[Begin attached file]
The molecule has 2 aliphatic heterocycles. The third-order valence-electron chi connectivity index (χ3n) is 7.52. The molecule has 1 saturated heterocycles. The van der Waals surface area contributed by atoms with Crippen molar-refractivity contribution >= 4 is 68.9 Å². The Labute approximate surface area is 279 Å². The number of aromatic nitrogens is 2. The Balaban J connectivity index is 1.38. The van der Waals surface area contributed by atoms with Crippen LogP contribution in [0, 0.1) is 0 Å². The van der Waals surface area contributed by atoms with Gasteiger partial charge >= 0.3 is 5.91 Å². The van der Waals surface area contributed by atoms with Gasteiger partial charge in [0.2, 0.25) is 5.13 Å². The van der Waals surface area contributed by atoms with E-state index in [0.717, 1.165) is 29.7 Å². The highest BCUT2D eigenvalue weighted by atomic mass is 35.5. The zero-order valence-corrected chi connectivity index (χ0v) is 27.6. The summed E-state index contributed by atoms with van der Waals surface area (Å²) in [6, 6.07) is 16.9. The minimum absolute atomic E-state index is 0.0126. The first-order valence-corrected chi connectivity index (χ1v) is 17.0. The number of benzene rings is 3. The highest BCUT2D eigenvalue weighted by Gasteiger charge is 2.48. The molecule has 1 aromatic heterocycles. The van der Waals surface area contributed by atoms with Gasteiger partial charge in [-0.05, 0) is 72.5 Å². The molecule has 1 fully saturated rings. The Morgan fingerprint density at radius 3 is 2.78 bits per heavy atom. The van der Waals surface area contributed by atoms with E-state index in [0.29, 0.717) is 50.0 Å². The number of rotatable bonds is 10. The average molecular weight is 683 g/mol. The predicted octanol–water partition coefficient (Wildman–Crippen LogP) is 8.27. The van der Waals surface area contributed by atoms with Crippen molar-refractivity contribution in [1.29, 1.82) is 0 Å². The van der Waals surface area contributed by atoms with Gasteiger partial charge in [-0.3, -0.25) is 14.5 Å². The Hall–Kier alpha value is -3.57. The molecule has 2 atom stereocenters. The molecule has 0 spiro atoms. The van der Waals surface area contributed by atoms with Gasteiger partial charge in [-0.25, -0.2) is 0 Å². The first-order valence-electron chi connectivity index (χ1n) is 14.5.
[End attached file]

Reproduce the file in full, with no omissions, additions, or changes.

The molecule has 2 aliphatic heterocycles. The third-order valence-electron chi connectivity index (χ3n) is 7.52. The molecule has 1 saturated heterocycles. The van der Waals surface area contributed by atoms with Crippen molar-refractivity contribution >= 4 is 68.9 Å². The Labute approximate surface area is 279 Å². The number of aromatic nitrogens is 2. The Balaban J connectivity index is 1.38. The van der Waals surface area contributed by atoms with Crippen LogP contribution in [0, 0.1) is 0 Å². The van der Waals surface area contributed by atoms with Gasteiger partial charge >= 0.3 is 5.91 Å². The van der Waals surface area contributed by atoms with Gasteiger partial charge in [0.2, 0.25) is 5.13 Å². The van der Waals surface area contributed by atoms with E-state index in [0.717, 1.165) is 29.7 Å². The highest BCUT2D eigenvalue weighted by atomic mass is 35.5. The zero-order valence-corrected chi connectivity index (χ0v) is 27.6. The summed E-state index contributed by atoms with van der Waals surface area (Å²) in [6, 6.07) is 16.9. The minimum absolute atomic E-state index is 0.0126. The first-order valence-corrected chi connectivity index (χ1v) is 17.0. The number of benzene rings is 3. The highest BCUT2D eigenvalue weighted by Gasteiger charge is 2.48. The molecule has 1 aromatic heterocycles. The van der Waals surface area contributed by atoms with Gasteiger partial charge in [-0.05, 0) is 72.5 Å². The molecule has 1 fully saturated rings. The Morgan fingerprint density at radius 3 is 2.78 bits per heavy atom. The van der Waals surface area contributed by atoms with E-state index in [0.29, 0.717) is 50.0 Å². The number of rotatable bonds is 10. The average molecular weight is 683 g/mol. The predicted octanol–water partition coefficient (Wildman–Crippen LogP) is 8.27. The van der Waals surface area contributed by atoms with Crippen molar-refractivity contribution in [1.29, 1.82) is 0 Å². The van der Waals surface area contributed by atoms with Gasteiger partial charge in [-0.3, -0.25) is 14.5 Å². The Hall–Kier alpha value is -3.57. The molecule has 2 atom stereocenters. The molecule has 0 spiro atoms. The van der Waals surface area contributed by atoms with Gasteiger partial charge in [-0.25, -0.2) is 0 Å². The first-order valence-electron chi connectivity index (χ1n) is 14.5.